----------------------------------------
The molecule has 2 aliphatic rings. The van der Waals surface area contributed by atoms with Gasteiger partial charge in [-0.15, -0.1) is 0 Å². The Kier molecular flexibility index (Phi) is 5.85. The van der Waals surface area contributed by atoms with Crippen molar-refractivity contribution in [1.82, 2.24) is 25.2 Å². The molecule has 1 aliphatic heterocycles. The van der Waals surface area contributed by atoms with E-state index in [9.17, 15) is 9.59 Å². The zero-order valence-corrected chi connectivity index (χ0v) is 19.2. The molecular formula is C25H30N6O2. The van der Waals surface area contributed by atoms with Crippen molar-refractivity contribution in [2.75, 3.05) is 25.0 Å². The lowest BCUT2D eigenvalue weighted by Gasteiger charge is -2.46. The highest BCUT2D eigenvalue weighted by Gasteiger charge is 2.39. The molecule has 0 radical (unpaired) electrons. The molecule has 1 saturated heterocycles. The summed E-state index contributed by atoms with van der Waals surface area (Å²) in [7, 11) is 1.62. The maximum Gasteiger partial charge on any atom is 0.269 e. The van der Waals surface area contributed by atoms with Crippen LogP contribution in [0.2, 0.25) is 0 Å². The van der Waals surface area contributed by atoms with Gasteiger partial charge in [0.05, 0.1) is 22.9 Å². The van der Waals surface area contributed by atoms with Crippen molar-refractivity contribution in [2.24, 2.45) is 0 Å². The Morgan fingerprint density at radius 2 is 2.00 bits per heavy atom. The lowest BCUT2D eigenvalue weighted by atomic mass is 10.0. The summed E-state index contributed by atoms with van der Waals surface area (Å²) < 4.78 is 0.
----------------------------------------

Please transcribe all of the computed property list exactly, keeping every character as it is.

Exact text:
The molecule has 2 aliphatic rings. The van der Waals surface area contributed by atoms with Gasteiger partial charge in [-0.15, -0.1) is 0 Å². The Kier molecular flexibility index (Phi) is 5.85. The van der Waals surface area contributed by atoms with Crippen molar-refractivity contribution in [1.82, 2.24) is 25.2 Å². The molecule has 1 aliphatic heterocycles. The van der Waals surface area contributed by atoms with E-state index in [9.17, 15) is 9.59 Å². The zero-order valence-corrected chi connectivity index (χ0v) is 19.2. The molecular formula is C25H30N6O2. The van der Waals surface area contributed by atoms with Crippen molar-refractivity contribution in [2.75, 3.05) is 25.0 Å². The lowest BCUT2D eigenvalue weighted by Gasteiger charge is -2.46. The highest BCUT2D eigenvalue weighted by Gasteiger charge is 2.39. The molecule has 0 radical (unpaired) electrons. The molecule has 1 saturated heterocycles. The summed E-state index contributed by atoms with van der Waals surface area (Å²) in [7, 11) is 1.62. The maximum Gasteiger partial charge on any atom is 0.269 e. The van der Waals surface area contributed by atoms with Crippen LogP contribution in [0.2, 0.25) is 0 Å². The van der Waals surface area contributed by atoms with Gasteiger partial charge in [0.05, 0.1) is 22.9 Å². The van der Waals surface area contributed by atoms with Crippen molar-refractivity contribution in [2.24, 2.45) is 0 Å². The Morgan fingerprint density at radius 2 is 2.00 bits per heavy atom. The lowest BCUT2D eigenvalue weighted by atomic mass is 10.0. The summed E-state index contributed by atoms with van der Waals surface area (Å²) < 4.78 is 0.